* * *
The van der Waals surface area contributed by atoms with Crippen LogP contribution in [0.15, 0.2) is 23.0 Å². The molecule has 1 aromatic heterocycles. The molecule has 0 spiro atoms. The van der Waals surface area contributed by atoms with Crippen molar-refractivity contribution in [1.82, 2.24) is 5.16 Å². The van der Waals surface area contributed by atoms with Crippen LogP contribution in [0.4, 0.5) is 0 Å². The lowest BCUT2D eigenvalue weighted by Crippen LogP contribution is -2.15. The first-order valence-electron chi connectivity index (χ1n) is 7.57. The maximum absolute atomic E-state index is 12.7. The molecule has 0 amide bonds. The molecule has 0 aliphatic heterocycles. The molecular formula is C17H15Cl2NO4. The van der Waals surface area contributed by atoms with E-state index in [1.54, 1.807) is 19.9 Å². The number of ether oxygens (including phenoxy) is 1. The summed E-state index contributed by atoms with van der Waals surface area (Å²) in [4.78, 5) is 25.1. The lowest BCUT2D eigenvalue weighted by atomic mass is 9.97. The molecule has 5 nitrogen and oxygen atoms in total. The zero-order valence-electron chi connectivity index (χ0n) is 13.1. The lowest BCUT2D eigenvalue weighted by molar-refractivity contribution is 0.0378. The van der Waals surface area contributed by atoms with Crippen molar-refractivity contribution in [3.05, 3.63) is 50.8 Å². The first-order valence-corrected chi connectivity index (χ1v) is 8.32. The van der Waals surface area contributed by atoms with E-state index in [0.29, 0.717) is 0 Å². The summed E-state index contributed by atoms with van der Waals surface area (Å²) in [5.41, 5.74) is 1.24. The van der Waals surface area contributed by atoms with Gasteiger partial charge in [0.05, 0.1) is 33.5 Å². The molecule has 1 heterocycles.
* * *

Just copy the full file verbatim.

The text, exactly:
The van der Waals surface area contributed by atoms with Crippen LogP contribution in [0.15, 0.2) is 23.0 Å². The molecule has 1 aromatic heterocycles. The molecule has 0 spiro atoms. The van der Waals surface area contributed by atoms with Crippen molar-refractivity contribution in [1.82, 2.24) is 5.16 Å². The van der Waals surface area contributed by atoms with Crippen LogP contribution in [0.4, 0.5) is 0 Å². The lowest BCUT2D eigenvalue weighted by Crippen LogP contribution is -2.15. The first-order valence-electron chi connectivity index (χ1n) is 7.57. The maximum absolute atomic E-state index is 12.7. The molecule has 0 amide bonds. The molecule has 0 aliphatic heterocycles. The molecular formula is C17H15Cl2NO4. The van der Waals surface area contributed by atoms with E-state index in [1.54, 1.807) is 19.9 Å². The number of ether oxygens (including phenoxy) is 1. The summed E-state index contributed by atoms with van der Waals surface area (Å²) in [4.78, 5) is 25.1. The lowest BCUT2D eigenvalue weighted by atomic mass is 9.97. The molecule has 5 nitrogen and oxygen atoms in total. The zero-order valence-electron chi connectivity index (χ0n) is 13.1. The lowest BCUT2D eigenvalue weighted by molar-refractivity contribution is 0.0378. The van der Waals surface area contributed by atoms with Crippen molar-refractivity contribution in [3.05, 3.63) is 50.8 Å². The first-order valence-corrected chi connectivity index (χ1v) is 8.32. The van der Waals surface area contributed by atoms with E-state index in [0.29, 0.717) is 0 Å². The summed E-state index contributed by atoms with van der Waals surface area (Å²) in [5.41, 5.74) is 1.24. The van der Waals surface area contributed by atoms with Gasteiger partial charge in [0.05, 0.1) is 33.5 Å². The molecule has 1 heterocycles.